A recent article in The Washington Post posited that Americans are currently under-saved by $14 trillion or more for retirement. According to a 2014 Bloomberg report, all but six state pension plans are under-funded by 10% or more, 40 by 20% or more and 31 by 25% or more. Although many investors seem to have forgotten 2008, it was a mere seven years ago that the markets experienced their worst dip since the 1930s, with the S&P 500 losing 38.5% and the Dow dropping 33.8%. Despite a seven-year bull market, we should all do well to remember that poop can, does and will happen. It’s merely a question of when.
In my opinion, that’s why it pays to invest in the “broad market.”
Gender and investing is a sensitive subject. I have a lot of conversations with industry participants about why diversity is good for the financial industry and end investors, and why diverse managers, particularly women, exhibit strong outperformance. I think I’ve created some converts. I think others believe that I’m completely insane. However, I do believe that in order to overcome the tremendous financial hurdles that we face, we must think creatively about how to increase diversification, minimize bubbles and boost returns.
At the end of the day, many financial professionals are trained to think about diversification in a number of straightforward dimensions.
- By Strategy – long-only versus hedged, diversifying strategies (managed futures/macro/market-neutral equity), etc.
- By Instrument – equities, bonds, commodities, real estate, etc.
- By Liquidity – liquid listed instruments versus OTC versus private investments, etc.
- By Number of Investments – the more investments, the less any one can hurt a portfolio
But what we really don’t spend much time thinking about is diversification of behavior. Behavior is an inescapable reality of investing. What happens to your investments is undeniably impacted by behavior – yours, your broker, your money manager and macro-economic behavior - they all play a role in generating gains and losses.
As a result, I believe it’s key to not only have a diversified portfolio of investments with different and diversifying strategies and instruments, it’s also important to have investment managers that will behave differently when approaching the markets. And that’s where women come in.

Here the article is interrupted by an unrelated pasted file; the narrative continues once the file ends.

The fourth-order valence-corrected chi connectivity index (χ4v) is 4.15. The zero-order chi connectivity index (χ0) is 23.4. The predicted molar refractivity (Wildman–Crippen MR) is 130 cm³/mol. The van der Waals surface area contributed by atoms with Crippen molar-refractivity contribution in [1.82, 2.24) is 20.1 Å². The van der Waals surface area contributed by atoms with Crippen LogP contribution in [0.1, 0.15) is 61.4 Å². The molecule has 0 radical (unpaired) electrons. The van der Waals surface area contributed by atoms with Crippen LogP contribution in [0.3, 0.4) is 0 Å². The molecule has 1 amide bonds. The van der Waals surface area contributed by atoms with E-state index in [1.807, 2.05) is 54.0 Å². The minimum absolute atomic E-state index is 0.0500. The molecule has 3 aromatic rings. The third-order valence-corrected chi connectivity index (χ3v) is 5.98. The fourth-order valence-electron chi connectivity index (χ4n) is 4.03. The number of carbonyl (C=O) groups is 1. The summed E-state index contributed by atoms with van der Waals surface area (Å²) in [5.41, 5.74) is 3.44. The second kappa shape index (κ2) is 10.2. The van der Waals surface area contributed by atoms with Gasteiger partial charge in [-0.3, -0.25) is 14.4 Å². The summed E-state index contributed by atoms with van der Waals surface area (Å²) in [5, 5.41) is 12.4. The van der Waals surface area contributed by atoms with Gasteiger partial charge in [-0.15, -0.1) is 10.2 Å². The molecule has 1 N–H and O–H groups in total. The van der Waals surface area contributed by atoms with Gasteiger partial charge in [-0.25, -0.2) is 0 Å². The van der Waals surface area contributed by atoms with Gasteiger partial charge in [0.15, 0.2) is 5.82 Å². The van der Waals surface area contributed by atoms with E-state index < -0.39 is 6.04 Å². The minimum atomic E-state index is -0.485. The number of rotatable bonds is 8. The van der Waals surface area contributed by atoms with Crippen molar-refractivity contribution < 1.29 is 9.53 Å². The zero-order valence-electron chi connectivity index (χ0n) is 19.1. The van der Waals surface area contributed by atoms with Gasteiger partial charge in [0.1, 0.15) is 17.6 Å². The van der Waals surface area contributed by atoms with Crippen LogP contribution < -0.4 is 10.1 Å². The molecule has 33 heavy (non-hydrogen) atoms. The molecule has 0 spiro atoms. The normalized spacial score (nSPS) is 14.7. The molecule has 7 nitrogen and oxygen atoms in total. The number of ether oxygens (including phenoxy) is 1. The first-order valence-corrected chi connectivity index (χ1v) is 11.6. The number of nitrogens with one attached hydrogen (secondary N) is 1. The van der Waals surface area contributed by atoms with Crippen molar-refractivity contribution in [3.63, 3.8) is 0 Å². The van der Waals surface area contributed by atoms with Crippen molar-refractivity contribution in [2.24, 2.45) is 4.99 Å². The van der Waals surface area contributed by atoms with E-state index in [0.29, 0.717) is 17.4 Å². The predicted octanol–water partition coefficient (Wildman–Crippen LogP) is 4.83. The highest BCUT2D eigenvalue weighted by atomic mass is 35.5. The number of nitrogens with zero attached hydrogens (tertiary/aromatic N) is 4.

A number of research studies show that women approach investing differently than men in terms of:
- Biology – Even though women are often stereotyped as “more emotional” when it comes to investing, that may not be the case. Brain structure and hormones impact how men and women interact with the markets, and can influence everything from probability weighting to risk taking to market bubbles.
- Overconfidence – There have been a number of studies that show men have a higher tendency to be overconfident investors. Overconfidence can manifest in a myriad of poor investment practices, including overconcentration in a single stock, not taking money off the table, riding a stock too far down (“It will come back to me”) and overtrading.
- Better trading hygiene – One very crucial side effect of overconfidence is overtrading. Overconfident investors tend to act (buy or sell) on more of their ideas, which can lead to overtrading. Over time, overtrading can significantly erode investment performance.
- Differentiated approach to risk – Although women are often stereotyped as being more “risk adverse,” the truth of the matter is a bit more nuanced. Men and women weigh probabilities differently, with women generally having a flatter probability weighting scale. This means they tend to not to inflate expected gains as much as their male counterparts, which can be beneficial in risk management and in minimizing overall market bubbles.
- Avoiding the herd – Women may be more likely to look at underfollowed companies, sectors, geographies or deal flow in order to obtain an investment edge.
- Maintaining conviction – Female investors may be better at differentiating market noise from bad investments. Women tend to be less likely to sell underperforming investments simply because of broad market declines.
There have been a number of studies that showcase that these differentiated behaviors can really pay off. From studies by HFR, Eurekahedge, Vanguard, my work at Rothstein Kass (now KPMG), NYSSA, the University of California and other academic institutions, research suggests that women’s cognitive and behavioral investment traits are profitable.
Alpha and additional diversification - how can that possibly be a bad thing?
Now, before I become a complete pariah of the financial world, I’m not saying that investors should eschew male-managed funds for sole devotion to women-run funds. That would merely switch the behavioral risk from one pole to another. What I am suggesting is that if we are focused on minimizing risk and maximizing return, we should at least consider the idea that cognitive and behavioral alpha do exist and pursue them through allocations to women (and minority) fund managers.
Of course, anyone who has spoken with me over the last, oh, two years, knows by now that I’ve been faithfully working on a book that addresses these very issues. Today, after furious scribbling, interviewing, transcription, and maybe just a little swearing and throwing of my cell phone, Women of The Street: Why Female Money Managers Generate Higher Returns (and How You Can Too) was released by Palgrave Macmillan.
To be honest, I kind of want to barf when I think about people reading my behavioral manifesto. But mostly I just hope that it makes us think about what we all stand to gain by looking not just for the next Warren, Julian, John or David, but also for the next Marjorie, Leah, Theresia and Olga.
Sources: CNN Money, The Washington Post, Bloomberg, Women of The Street: Why Female Money Managers Generate Higher Returns (and How You Can Too).